US nurse defies Ebola quarantine with bike ride; Negotiations fail

US nurse defies Ebola quarantine with bike ride; Negotiations fail
Kaci Hickox (centre) returns to her home surrounded by media after going for a bike ride with boyfriend Ted Wilbur in Fort Kent, Maine October 30, 2014.

CAPE ELIZABETH, Maine - A nurse who treated Ebola patients in Sierra Leone but has tested negative for the virus went for a bike ride on Thursday, defying Maine's order that she be quarantined in her home and setting up a legal collision with Governor Paul LePage.

Attorneys for Kaci Hickox, 33, said they had not yet been served with a court order to enforce the 21-day quarantine - matching the virus's maximum incubation period - but remained prepared to fight such an order if necessary.

LePage's office said negotiations with Hickox, who worked with Doctors Without Borders in Sierra Leone, "have failed despite repeated efforts by state officials" and that he would "exercise the full extent of his authority allowable by law."

The quarantine showdown between Hickox and Maine has become the focal point of a struggle between several US states opting for stringent measures to guard against Ebola and a federal government wary of discouraging potential medical volunteers.

Mandatory quarantines ordered by some US states on doctors and nurses returning from West Africa's Ebola outbreak are creating a "chilling effect" on Doctors Without Borders operations there, the humanitarian group said on Thursday.

Hickox left her home in the small Maine town of Fort Kent, along the Canadian border, and television news images showed her taking a morning bicycle ride with her boyfriend, Ted Wilbur.

Hickox has given the New England state a deadline of Thursday to lift an order that she remain at home until Nov. 10, or she will go to court.

"It's a beautiful day for a bike ride," said Hickox, wearing a helmet and other bike gear as she headed out for her 3-mile (5-km) ride while police stationed outside her house stood by without trying to stop her, according to local media.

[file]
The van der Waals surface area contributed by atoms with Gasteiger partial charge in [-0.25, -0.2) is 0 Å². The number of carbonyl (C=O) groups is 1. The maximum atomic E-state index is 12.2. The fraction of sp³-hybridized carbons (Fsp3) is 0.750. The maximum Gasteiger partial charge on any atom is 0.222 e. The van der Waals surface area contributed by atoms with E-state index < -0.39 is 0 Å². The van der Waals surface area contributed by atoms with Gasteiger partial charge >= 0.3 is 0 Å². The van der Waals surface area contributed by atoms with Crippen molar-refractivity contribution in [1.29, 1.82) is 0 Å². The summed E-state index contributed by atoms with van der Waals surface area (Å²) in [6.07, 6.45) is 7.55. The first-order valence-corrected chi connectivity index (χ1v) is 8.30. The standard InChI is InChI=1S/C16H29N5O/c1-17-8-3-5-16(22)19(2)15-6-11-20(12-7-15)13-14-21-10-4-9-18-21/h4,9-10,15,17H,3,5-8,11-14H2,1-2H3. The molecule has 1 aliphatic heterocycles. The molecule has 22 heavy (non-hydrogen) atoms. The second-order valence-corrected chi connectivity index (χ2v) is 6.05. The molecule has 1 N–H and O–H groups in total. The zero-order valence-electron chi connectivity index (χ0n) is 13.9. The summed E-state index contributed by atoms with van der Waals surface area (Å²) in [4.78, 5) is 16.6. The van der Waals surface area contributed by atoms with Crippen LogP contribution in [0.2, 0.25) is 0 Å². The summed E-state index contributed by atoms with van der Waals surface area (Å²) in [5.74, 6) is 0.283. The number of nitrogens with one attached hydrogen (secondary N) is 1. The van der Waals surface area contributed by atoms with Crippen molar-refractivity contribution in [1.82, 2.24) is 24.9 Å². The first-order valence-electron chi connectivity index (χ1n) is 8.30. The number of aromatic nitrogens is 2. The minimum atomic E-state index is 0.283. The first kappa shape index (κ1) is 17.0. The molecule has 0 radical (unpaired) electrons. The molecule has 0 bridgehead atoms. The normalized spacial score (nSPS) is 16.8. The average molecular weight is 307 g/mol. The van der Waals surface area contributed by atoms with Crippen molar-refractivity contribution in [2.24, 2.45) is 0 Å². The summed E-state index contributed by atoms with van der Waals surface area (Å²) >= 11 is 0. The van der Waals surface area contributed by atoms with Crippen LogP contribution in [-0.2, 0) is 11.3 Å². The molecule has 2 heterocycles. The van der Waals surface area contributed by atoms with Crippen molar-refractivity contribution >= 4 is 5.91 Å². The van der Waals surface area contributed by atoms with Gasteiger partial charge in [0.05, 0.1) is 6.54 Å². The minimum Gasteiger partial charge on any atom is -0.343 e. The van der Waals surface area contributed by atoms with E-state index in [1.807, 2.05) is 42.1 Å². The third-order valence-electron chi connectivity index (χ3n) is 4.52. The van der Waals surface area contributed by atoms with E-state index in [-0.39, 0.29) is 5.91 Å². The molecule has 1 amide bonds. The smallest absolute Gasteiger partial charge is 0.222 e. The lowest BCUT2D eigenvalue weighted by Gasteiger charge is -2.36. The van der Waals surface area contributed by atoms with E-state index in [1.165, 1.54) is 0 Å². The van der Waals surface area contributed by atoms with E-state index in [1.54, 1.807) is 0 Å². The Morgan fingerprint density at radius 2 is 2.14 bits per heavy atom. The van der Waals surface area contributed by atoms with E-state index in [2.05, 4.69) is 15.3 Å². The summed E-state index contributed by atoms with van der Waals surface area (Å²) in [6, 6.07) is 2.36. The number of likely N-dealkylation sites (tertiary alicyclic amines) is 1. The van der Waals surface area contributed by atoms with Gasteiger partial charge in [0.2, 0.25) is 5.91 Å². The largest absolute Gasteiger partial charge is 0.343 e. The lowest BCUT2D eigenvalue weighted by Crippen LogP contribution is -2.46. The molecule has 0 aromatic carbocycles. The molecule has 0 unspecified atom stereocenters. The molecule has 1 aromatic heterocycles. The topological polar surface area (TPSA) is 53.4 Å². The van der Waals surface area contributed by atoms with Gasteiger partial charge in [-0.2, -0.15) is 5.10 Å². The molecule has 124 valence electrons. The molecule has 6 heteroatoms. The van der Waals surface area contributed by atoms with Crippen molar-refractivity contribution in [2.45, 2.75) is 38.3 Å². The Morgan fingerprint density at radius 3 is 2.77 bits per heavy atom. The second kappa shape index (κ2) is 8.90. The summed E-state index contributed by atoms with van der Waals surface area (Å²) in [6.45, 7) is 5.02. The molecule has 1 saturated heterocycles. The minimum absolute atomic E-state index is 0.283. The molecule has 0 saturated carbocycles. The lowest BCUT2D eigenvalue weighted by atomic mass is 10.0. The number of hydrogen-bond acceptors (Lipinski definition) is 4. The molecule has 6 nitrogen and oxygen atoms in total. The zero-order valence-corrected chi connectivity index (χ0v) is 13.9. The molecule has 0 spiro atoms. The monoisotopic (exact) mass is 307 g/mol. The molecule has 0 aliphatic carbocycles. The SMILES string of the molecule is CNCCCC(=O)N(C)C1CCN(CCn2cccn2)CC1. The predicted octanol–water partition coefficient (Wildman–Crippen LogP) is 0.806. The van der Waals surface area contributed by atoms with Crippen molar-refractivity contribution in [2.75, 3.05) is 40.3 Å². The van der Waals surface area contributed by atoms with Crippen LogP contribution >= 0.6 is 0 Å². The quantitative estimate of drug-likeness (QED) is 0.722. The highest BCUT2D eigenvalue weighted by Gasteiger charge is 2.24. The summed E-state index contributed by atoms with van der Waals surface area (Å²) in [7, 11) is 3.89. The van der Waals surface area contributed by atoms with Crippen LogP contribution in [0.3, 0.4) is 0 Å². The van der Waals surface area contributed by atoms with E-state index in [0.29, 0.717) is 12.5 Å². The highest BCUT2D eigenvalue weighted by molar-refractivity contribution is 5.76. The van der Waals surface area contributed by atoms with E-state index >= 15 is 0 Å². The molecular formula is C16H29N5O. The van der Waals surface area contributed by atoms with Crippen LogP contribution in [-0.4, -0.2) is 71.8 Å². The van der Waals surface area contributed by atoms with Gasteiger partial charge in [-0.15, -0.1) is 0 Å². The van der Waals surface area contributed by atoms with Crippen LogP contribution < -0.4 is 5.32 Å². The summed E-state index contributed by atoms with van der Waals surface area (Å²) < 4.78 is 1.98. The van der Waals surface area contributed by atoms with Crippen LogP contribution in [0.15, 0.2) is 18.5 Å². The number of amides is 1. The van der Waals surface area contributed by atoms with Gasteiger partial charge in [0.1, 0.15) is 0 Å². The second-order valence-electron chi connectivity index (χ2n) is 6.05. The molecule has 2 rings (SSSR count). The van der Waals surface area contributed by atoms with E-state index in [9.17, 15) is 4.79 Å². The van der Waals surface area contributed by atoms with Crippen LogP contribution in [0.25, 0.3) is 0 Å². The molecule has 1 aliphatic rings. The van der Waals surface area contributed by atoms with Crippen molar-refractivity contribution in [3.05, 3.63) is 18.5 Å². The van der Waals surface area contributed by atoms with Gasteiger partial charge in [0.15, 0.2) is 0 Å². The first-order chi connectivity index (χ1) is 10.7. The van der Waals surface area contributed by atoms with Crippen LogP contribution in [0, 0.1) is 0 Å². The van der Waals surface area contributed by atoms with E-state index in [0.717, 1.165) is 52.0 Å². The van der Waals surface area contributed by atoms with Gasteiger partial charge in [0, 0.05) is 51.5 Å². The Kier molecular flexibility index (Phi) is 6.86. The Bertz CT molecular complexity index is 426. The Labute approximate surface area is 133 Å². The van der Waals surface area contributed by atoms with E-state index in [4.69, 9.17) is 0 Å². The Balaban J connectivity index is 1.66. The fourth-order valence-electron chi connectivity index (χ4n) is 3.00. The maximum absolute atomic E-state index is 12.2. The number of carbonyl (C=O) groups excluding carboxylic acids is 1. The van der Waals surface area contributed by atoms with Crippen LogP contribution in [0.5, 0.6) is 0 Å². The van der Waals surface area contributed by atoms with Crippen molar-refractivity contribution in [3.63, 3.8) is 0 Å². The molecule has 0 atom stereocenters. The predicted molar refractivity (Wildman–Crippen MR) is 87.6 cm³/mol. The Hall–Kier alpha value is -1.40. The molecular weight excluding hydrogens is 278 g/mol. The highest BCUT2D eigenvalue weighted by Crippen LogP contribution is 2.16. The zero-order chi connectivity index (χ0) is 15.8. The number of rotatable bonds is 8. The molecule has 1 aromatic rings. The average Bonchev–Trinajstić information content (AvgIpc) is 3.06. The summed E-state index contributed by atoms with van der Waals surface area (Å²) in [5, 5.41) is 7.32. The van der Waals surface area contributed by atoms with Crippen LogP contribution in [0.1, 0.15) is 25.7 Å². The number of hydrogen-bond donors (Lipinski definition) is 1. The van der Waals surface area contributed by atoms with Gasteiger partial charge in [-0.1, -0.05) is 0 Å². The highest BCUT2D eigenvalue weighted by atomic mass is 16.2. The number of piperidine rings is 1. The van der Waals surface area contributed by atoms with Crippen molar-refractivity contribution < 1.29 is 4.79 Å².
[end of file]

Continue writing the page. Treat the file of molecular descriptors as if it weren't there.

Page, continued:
LePage's office said he was open to an arrangement in which she could go for walks, runs or bike rides but not go into public places or come within 3 feet (1 meter) of other people.

"I was ready and willing - and remain ready and willing - to reasonably address the needs of healthcare workers meeting guidelines to assure the public health is protected," said LePage, a Republican locked in a tough three-way re-election battle.

President Barack Obama, who has criticised mandatory quarantine policies imposed by some states for returning medical workers like Hickox, flew to Maine on Thursday to campaign in the town of Cape Elizabeth for Democratic candidates, including Mike Michaud, who is trying to unseat LePage in Tuesday's midterm elections.

Asked for comment on Hickox's situation, White House spokesman Josh Earnest told reporters aboard Air Force One en route to Maine that US Centers for Disease Control and Prevention officials have been in regular touch with the health authorities in the state.

"Ultimately, it is their decision," said Earnest, adding that Obama had no plans to see Hickox while in Maine. Cape Elizabeth is at the opposite end of the state, on its southeastern coast.

Obama did not address the Ebola issue in public remarks at a voter rally.

One of Hickox's attorneys, Norman Siegel, defended his client's decision to go for a bike ride but noted that she avoided the centre of town so as not to "freak people out."

"Since there's no court order, she can be out in public," Siegel said. "Even if people disagree with her position, I would hope they respect the fact that she's taking into account the fear, which is based on misinformation about the way the disease is transmitted."

Medical professionals say Ebola is difficult to catch and is spread through direct contact with bodily fluids from an infected person and is not transmitted by asymptomatic people.

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